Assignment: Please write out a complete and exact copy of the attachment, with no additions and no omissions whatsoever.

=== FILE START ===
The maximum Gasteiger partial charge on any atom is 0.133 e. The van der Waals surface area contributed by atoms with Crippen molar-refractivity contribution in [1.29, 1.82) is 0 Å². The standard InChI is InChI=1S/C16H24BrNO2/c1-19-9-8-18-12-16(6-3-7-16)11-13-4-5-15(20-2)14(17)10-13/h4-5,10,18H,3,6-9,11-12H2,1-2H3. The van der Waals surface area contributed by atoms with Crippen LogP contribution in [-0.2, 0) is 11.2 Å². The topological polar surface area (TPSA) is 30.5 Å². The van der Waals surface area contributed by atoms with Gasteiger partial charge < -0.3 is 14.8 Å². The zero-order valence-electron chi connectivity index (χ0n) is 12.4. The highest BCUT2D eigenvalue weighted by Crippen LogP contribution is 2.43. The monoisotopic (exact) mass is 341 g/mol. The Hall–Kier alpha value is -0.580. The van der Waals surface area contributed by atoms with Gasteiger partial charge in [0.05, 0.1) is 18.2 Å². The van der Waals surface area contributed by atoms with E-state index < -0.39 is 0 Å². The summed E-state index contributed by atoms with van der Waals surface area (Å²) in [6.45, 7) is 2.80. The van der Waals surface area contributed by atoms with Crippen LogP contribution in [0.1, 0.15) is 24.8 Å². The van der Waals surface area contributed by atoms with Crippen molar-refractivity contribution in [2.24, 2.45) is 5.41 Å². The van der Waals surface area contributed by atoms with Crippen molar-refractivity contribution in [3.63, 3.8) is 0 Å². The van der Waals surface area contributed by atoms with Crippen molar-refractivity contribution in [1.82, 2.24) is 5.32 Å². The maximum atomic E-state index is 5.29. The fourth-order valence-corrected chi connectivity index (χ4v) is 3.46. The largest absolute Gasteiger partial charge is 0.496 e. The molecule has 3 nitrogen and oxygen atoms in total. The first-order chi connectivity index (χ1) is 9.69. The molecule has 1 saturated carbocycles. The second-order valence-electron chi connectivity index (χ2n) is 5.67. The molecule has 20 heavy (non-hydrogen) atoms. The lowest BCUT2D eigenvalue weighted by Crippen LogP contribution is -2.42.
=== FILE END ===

The maximum Gasteiger partial charge on any atom is 0.133 e. The van der Waals surface area contributed by atoms with Crippen molar-refractivity contribution in [1.29, 1.82) is 0 Å². The standard InChI is InChI=1S/C16H24BrNO2/c1-19-9-8-18-12-16(6-3-7-16)11-13-4-5-15(20-2)14(17)10-13/h4-5,10,18H,3,6-9,11-12H2,1-2H3. The van der Waals surface area contributed by atoms with Crippen LogP contribution in [-0.2, 0) is 11.2 Å². The topological polar surface area (TPSA) is 30.5 Å². The van der Waals surface area contributed by atoms with Gasteiger partial charge < -0.3 is 14.8 Å². The zero-order valence-electron chi connectivity index (χ0n) is 12.4. The highest BCUT2D eigenvalue weighted by Crippen LogP contribution is 2.43. The monoisotopic (exact) mass is 341 g/mol. The Hall–Kier alpha value is -0.580. The van der Waals surface area contributed by atoms with Gasteiger partial charge in [0.05, 0.1) is 18.2 Å². The van der Waals surface area contributed by atoms with E-state index < -0.39 is 0 Å². The summed E-state index contributed by atoms with van der Waals surface area (Å²) in [6.45, 7) is 2.80. The van der Waals surface area contributed by atoms with Crippen LogP contribution in [0.1, 0.15) is 24.8 Å². The van der Waals surface area contributed by atoms with Crippen molar-refractivity contribution in [2.24, 2.45) is 5.41 Å². The van der Waals surface area contributed by atoms with Crippen molar-refractivity contribution in [3.63, 3.8) is 0 Å². The van der Waals surface area contributed by atoms with Crippen molar-refractivity contribution in [1.82, 2.24) is 5.32 Å². The maximum atomic E-state index is 5.29. The fourth-order valence-corrected chi connectivity index (χ4v) is 3.46. The largest absolute Gasteiger partial charge is 0.496 e. The molecule has 3 nitrogen and oxygen atoms in total. The first-order chi connectivity index (χ1) is 9.69. The molecule has 1 saturated carbocycles. The second-order valence-electron chi connectivity index (χ2n) is 5.67. The molecule has 20 heavy (non-hydrogen) atoms. The lowest BCUT2D eigenvalue weighted by Crippen LogP contribution is -2.42.